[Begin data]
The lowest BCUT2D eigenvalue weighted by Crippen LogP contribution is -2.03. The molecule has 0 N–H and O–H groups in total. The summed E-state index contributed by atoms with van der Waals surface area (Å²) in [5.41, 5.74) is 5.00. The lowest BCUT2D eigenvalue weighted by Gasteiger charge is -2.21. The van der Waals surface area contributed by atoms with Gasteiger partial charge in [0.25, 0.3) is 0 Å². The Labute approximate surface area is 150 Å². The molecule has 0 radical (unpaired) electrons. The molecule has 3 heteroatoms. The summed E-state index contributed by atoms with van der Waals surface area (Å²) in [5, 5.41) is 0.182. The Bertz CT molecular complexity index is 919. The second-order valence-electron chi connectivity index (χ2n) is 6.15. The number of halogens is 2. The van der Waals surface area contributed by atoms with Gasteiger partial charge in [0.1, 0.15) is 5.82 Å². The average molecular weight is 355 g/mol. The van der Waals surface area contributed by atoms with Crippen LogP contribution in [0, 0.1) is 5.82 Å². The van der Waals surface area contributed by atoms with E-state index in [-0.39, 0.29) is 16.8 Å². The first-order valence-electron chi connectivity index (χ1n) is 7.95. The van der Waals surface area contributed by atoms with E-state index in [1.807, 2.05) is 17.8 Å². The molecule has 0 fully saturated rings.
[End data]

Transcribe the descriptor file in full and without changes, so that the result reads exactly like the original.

The lowest BCUT2D eigenvalue weighted by Crippen LogP contribution is -2.03. The molecule has 0 N–H and O–H groups in total. The summed E-state index contributed by atoms with van der Waals surface area (Å²) in [5.41, 5.74) is 5.00. The lowest BCUT2D eigenvalue weighted by Gasteiger charge is -2.21. The van der Waals surface area contributed by atoms with Gasteiger partial charge in [0.25, 0.3) is 0 Å². The Labute approximate surface area is 150 Å². The molecule has 0 radical (unpaired) electrons. The molecule has 3 heteroatoms. The summed E-state index contributed by atoms with van der Waals surface area (Å²) in [5, 5.41) is 0.182. The Bertz CT molecular complexity index is 919. The second-order valence-electron chi connectivity index (χ2n) is 6.15. The number of halogens is 2. The van der Waals surface area contributed by atoms with Gasteiger partial charge in [0.1, 0.15) is 5.82 Å². The average molecular weight is 355 g/mol. The van der Waals surface area contributed by atoms with Crippen LogP contribution in [0, 0.1) is 5.82 Å². The van der Waals surface area contributed by atoms with E-state index in [-0.39, 0.29) is 16.8 Å². The first-order valence-electron chi connectivity index (χ1n) is 7.95. The van der Waals surface area contributed by atoms with E-state index in [1.807, 2.05) is 17.8 Å². The molecule has 0 fully saturated rings.